- More Rockstars, Less Groupies : I would definitely have liked to see more ideas and products. Even if there isn’t a monetization plan, a business plan and an exit strategy, people should be encouraged to build stuff anyway and worry about making money later. The E27 event is definitely a big step in the right direction, but at certain points during the event, I got the feeling that the enthusiasm and bubbli-ness was forced. The guys building stuff must be leading the discussion, not the VCs, the angels and the government.
Overall, I had a great time and I will definitely be there next year.
So after attending RailsConf a couple of weeks ago, I’ve been really inspired by the great people that were at the conference, and as a direct result of that, I’ve made two personal resolutions:
- Write more code
- Blog about the code that you write (or other tech-stuff in general)
So as not to confuse the core audience of this blog, I thought it would be best if I keep my coding/tech-related posts separate from this collection of ramblings. Of course, the core audience comprises of 10 people at best, but I digress.
Disclaimer: This post may contain an inordinate amount of cheesiness, but bear with the author as it is an outpouring of relief before the next wave of madness begins.
I think it would be a fair assessment to say that the last couple of months has been a pretty demanding time at work. The fruits of our labour are now available for public viewing here, and as much as I would have liked that extra hour of sleep occasionally, I have to say that it’s been absolutely worth it.
Of course, none of this would have been worth it, had it not been for the giants upon whose shoulders I’ve been able to stand on and help to build a kickass product. [Clarification: There are more giants, but they don't have a web-presence]
Some of the lessons that I’ve learnt or would like to learn from my experiences so far [Note: Some or all of this might seem very obvious, but it's good to reminisce]:
- What they say about startups being one long roller coaster ride is dead-on. One moment you’re celebrating a significant technical achievement, the next moment you’re despairing at dead servers. I guess what I’d like to do is maintain a zen-like equanimity about it all and is something I have to work on.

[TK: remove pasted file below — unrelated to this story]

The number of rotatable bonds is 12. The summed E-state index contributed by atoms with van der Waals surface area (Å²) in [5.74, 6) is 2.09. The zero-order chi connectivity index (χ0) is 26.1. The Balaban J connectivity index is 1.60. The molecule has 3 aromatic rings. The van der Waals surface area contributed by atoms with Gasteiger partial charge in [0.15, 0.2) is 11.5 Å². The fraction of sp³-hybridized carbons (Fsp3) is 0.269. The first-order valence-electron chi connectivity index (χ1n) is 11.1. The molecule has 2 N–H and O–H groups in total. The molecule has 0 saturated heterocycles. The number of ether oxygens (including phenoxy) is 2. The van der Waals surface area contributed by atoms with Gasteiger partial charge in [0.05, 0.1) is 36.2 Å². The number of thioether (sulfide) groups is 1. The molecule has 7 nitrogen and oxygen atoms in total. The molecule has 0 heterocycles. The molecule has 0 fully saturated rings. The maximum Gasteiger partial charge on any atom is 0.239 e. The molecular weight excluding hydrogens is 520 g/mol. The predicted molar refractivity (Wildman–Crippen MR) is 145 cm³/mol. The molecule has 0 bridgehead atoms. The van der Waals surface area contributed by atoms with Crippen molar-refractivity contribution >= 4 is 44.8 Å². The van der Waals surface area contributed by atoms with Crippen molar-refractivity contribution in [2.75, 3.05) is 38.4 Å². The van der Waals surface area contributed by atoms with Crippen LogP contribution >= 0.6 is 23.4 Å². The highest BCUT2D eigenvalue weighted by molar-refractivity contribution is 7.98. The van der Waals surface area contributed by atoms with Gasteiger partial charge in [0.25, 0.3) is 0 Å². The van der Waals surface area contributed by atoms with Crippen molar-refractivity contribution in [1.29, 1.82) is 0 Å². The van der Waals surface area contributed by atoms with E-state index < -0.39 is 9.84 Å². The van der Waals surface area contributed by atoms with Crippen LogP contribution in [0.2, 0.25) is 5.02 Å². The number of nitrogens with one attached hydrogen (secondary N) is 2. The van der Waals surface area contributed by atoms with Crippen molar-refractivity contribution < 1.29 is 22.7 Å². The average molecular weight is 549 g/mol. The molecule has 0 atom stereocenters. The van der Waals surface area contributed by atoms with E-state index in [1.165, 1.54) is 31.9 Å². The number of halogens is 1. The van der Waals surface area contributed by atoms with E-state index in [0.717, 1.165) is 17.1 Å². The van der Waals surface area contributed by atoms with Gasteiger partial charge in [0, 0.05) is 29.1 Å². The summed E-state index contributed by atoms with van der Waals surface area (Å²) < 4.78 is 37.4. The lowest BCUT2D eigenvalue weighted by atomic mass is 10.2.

- They say pre-mature optimization is the root of all evil, but pre-mature benchmarking is not. Don’t be afraid to test the edge case and look at performance – for us, it helped to unmask some deficiencies in our solution, which made the common case blazing fast.
- Don’t take criticism personally. It’s easy to get sucked into trash-talk with customers, managers, partners – you name it, but I think it ties in with maintaining composure and having the belief that every cloud has a silver lining.
- Taking a break is absolutely crucial. Sometimes the extra hours spent on staring at code, is better spent watching a movie and you end up being refreshed.
- Management of time is really important and is something I really need to work on. Bring on GTD and RescueTime
- By nature I am a pretty optimistic person and I think that helps to some degree to overcome troughs in a project (especially when they come along at an alarmingly fast rate)
Of course, there’s only so much you can do personally to get a kick-ass product out in the wild. Like I’ve said before, I’ve had the privilege to work with some amazingly talented people and so here’s my cliched thank you to all of ‘em; who I’ve had worked with; played Rock Band/Winning Eleven with; got litres of Red Bull with; discussed architectures and pitfalls with, and overall had an absolute blast.
And also to a few people will remain unnamed, who have tolerated my increasing periods of absentia. Thank you very very much!
Postscript: As soon as I clicked ‘Publish’ I noticed Chu Yeow’s more informative, more contextual post. Check it out!
CouchDB has been on our radars for quite a while now, with its promise of storing vast amounts of information over a cluster of unreliable commodity hardware, and this is our attempt to make it play nice with Ruby. We believe in eating our own dogfood, and ActiveCouch is currently in the process of being used internally at Bezurk for our various products. More information on ActiveCouch can be found at the project page, as well as at the Bezurk Blog.
Version 0.1.0 is out and it ships…today!
We’re looking forward to actively developing ActiveCouch as we believe CouchDB has a lot of potential, so here’s hoping for exciting times ahead!
Update: The gem is now available on Rubyforge. Simply run the command gem install activecouch from your favourite terminal, and you should be on your way!